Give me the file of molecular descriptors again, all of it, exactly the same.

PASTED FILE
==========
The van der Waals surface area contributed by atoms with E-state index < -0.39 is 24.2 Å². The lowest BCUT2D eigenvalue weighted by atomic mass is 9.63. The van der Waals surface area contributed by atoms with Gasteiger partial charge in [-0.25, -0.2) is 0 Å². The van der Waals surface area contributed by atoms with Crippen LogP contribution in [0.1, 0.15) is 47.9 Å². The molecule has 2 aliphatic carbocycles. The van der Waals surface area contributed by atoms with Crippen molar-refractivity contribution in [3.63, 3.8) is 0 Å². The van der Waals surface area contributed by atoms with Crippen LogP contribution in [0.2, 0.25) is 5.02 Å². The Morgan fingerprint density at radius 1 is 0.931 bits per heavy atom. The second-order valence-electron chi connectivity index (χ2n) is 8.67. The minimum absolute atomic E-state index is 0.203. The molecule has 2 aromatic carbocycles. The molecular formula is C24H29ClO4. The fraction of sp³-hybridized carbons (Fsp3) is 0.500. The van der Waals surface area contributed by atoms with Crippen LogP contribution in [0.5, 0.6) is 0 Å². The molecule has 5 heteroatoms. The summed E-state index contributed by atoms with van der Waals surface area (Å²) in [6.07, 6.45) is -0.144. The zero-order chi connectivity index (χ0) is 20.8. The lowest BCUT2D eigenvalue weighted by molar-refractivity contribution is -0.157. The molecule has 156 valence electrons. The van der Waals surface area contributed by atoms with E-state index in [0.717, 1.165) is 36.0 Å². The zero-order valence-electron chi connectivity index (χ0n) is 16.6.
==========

The van der Waals surface area contributed by atoms with E-state index < -0.39 is 24.2 Å². The lowest BCUT2D eigenvalue weighted by atomic mass is 9.63. The van der Waals surface area contributed by atoms with Gasteiger partial charge in [-0.25, -0.2) is 0 Å². The van der Waals surface area contributed by atoms with Crippen LogP contribution in [0.1, 0.15) is 47.9 Å². The molecule has 2 aliphatic carbocycles. The van der Waals surface area contributed by atoms with Crippen molar-refractivity contribution in [3.63, 3.8) is 0 Å². The van der Waals surface area contributed by atoms with Crippen LogP contribution in [0.2, 0.25) is 5.02 Å². The Morgan fingerprint density at radius 1 is 0.931 bits per heavy atom. The second-order valence-electron chi connectivity index (χ2n) is 8.67. The minimum absolute atomic E-state index is 0.203. The molecule has 2 aromatic carbocycles. The molecular formula is C24H29ClO4. The fraction of sp³-hybridized carbons (Fsp3) is 0.500. The van der Waals surface area contributed by atoms with Crippen LogP contribution in [0.5, 0.6) is 0 Å². The molecule has 5 heteroatoms. The summed E-state index contributed by atoms with van der Waals surface area (Å²) in [6.07, 6.45) is -0.144. The zero-order chi connectivity index (χ0) is 20.8. The lowest BCUT2D eigenvalue weighted by molar-refractivity contribution is -0.157. The molecule has 156 valence electrons. The van der Waals surface area contributed by atoms with E-state index in [0.717, 1.165) is 36.0 Å². The zero-order valence-electron chi connectivity index (χ0n) is 16.6.